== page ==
Why Virtual Worlds?

Why Virtual Worlds?

Angela Adrian (University of Bournemouth, UK)
DOI: 10.4018/978-1-61520-795-4.ch001

Abstract

This book will examine the legal realities which are emerging from Massively Multiplayer Online Role-Playing Games (MMORPGs). MMORPGs are any computer network-mediated games in which at least 1,000 players are role-playing simultaneously in a graphical environment. They are also known as virtual worlds. The term virtual reality was coined by Jaron Lanier in 1989. Lanier is one of the pioneers of the field, founding the company VPL Research (from Virtual Programming Languages) which built some of the first systems in the 1980s. The related term artificial reality has been in use since the 1970s and cyberspace dates to 1984.
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Innovation makes enemies of all who prospered under the old regime, and only lukewarm support is forthcoming from those who would prosper under the new. Their support is indifferent partly from fear and partly because they are genuinely incredulous, never really trusting new things unless they have tested them by experience. – Machiavelli

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Introduction

The internet has produced an increasing number of shared virtual reality spaces, with a combined population well into the millions. The term “virtual reality (VR)” is used to describe an environment that is simulated by a computer. Most virtual reality environments use visual experiences predominantly which are displayed either on a computer screen or through special stereoscopic goggles. In addition, some simulations include additional sensory information, such as sound through speakers. The space allows users to manipulate the VR environment, either through standard input devices like a keyboard, or through specially designed devices like a cyberglove. The simulated interactive environment may range from real world simulations (i.e., pilot or combat training) to purely imagined worlds of aliens or elves, as in VR games. In practice, the better the technology and processing power, the more convincing the virtual reality experience becomes. Immersive VR have developed a number of unique characteristics which can be summarized as follows:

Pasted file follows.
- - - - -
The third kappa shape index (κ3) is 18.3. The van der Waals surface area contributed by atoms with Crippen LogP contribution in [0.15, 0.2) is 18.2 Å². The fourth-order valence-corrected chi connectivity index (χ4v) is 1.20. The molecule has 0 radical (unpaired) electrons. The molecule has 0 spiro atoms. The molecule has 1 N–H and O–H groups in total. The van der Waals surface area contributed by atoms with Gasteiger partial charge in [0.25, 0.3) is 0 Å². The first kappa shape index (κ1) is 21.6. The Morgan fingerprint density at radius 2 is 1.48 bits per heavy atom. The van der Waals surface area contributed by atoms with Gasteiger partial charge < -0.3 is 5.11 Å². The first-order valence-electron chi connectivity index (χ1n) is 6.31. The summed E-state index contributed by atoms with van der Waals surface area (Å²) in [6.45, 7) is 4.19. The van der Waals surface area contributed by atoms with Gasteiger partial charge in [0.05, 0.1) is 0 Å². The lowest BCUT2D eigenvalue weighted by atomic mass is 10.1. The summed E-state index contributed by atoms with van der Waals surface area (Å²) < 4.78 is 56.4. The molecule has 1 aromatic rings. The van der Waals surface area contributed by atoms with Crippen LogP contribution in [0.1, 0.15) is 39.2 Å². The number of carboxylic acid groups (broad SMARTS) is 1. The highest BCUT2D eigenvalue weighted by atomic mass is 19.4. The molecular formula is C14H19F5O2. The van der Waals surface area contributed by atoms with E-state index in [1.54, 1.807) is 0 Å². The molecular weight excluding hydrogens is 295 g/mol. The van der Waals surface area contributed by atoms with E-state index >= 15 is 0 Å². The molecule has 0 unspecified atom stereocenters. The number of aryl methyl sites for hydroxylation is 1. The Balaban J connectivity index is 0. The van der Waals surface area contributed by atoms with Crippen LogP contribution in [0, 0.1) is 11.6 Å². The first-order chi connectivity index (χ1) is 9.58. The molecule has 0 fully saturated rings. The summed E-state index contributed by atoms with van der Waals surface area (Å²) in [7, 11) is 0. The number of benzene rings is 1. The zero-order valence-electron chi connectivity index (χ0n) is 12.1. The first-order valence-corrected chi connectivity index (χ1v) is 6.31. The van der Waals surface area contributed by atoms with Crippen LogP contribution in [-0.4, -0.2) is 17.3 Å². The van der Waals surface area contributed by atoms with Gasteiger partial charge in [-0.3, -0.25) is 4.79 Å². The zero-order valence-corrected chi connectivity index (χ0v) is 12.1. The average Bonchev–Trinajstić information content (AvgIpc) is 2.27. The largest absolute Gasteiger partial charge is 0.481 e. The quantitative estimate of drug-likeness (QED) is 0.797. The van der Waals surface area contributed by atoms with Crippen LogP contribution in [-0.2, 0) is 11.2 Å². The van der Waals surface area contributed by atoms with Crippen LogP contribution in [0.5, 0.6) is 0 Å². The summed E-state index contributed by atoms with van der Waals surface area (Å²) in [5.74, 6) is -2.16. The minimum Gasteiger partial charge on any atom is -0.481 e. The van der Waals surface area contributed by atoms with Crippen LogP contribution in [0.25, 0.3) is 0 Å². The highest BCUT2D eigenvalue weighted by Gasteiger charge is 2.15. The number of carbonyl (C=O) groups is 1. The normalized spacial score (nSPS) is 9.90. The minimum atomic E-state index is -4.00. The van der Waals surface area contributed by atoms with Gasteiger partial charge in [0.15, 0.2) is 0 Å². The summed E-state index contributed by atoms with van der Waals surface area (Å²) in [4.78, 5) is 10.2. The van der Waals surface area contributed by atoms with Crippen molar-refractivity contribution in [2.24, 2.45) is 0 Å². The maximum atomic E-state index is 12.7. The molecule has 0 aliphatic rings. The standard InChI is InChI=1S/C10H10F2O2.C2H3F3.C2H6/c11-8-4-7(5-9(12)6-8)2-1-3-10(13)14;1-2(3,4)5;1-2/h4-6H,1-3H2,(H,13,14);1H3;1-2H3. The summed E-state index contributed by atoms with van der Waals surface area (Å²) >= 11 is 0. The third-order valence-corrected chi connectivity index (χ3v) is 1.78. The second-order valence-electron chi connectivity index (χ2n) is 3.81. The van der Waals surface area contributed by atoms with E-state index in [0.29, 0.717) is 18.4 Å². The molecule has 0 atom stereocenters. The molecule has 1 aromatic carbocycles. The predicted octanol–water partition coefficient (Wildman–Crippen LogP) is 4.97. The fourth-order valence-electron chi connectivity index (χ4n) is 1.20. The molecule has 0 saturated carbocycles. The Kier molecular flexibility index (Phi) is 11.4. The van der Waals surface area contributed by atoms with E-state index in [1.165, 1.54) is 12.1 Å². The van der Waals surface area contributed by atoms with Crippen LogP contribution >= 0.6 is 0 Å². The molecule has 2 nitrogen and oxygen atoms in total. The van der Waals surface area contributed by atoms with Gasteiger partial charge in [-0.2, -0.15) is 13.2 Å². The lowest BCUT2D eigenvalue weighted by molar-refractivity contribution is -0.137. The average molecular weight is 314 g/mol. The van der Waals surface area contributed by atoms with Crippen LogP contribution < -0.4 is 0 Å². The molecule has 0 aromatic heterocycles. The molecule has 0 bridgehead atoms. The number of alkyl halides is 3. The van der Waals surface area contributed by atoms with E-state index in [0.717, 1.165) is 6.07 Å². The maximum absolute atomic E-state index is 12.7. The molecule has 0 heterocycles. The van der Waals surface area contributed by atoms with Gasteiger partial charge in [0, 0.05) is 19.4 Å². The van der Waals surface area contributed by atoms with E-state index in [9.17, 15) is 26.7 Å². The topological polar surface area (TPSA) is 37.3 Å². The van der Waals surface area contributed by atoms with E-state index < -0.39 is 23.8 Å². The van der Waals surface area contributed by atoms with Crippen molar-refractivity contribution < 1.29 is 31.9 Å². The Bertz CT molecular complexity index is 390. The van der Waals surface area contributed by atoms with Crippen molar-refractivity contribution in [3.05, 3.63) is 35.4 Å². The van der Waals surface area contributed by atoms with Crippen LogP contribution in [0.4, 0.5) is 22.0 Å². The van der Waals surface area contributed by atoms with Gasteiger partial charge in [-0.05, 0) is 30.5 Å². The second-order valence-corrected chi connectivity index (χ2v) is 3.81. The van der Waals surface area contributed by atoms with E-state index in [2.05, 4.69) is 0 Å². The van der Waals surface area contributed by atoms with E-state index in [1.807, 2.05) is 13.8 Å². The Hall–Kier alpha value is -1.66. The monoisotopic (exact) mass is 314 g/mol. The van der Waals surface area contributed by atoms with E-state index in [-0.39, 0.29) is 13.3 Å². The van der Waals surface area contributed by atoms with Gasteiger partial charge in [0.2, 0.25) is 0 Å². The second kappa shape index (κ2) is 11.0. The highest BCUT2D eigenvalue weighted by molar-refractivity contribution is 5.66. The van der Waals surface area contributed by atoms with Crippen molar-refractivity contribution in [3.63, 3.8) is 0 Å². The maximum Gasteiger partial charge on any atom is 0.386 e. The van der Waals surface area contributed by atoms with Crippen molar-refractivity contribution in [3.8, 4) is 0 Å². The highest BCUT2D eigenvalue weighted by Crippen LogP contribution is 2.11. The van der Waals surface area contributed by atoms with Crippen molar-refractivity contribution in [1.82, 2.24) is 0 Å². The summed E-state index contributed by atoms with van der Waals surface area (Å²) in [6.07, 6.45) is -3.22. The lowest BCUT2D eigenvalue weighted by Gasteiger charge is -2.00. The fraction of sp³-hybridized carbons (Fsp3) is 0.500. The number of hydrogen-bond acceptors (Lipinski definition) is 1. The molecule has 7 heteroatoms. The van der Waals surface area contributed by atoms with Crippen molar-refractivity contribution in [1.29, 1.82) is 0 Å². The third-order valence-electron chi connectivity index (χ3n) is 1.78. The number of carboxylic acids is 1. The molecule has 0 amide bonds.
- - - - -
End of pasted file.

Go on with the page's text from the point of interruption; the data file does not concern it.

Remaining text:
• Head-referenced viewing provides a natural interface for the navigation in three-dimensional space and allows for look-around, walk-around, and fly-through capabilities in virtual environments.

  • Stereoscopic viewing enhances the perception of depth and the sense of space.

  • The virtual world is presented in full scale and relates properly to the human size.

  • Realistic interactions with virtual objects via data glove and similar devices allow for manipulation, operation, and control of virtual worlds.

  • The convincing illusion of being fully immersed in an artificial world can be enhanced by auditory, haptic, and other non-visual technologies.

  • Networked applications allow for shared virtual environments. (Beier)

This book will examine the legal realities which are emerging from Massively Multiplayer Online Role-playing Games (MMORPGs). MMORPGs are any computer network-mediated games in which at least 1,000 players are role-playing simultaneously in a graphical environment. They are also known as virtual worlds. The term virtual reality was coined by Jaron Lanier in 1989. Lanier is one of the pioneers of the field, founding the company VPL Research (from Virtual Programming Languages) which built some of the first systems in the 1980s. The related term artificial reality has been in use since the 1970s and cyberspace dates to 1984.

These virtual worlds demonstrate many of the traits we associate with the Earth world: interpersonal relationships, economic transactions, organic political institutions, and so on. These virtual worlds are continuing to evolve daily into virtual communities with separate rules and expectations. They operate under their own system of private laws which often deviate abruptly from those of the physical world. Because they exist only online, they seek to ‘legally link’ the online world and the physical world through the agreements that create private rules in the absence of effective jurisdiction by real world governments and the potential development of “self-regulatory structures on the net” (Johnson & Post, 1996). Most citizens of these communities are unaware of these contractual restrictions until they unknowingly breach one of the provisions.

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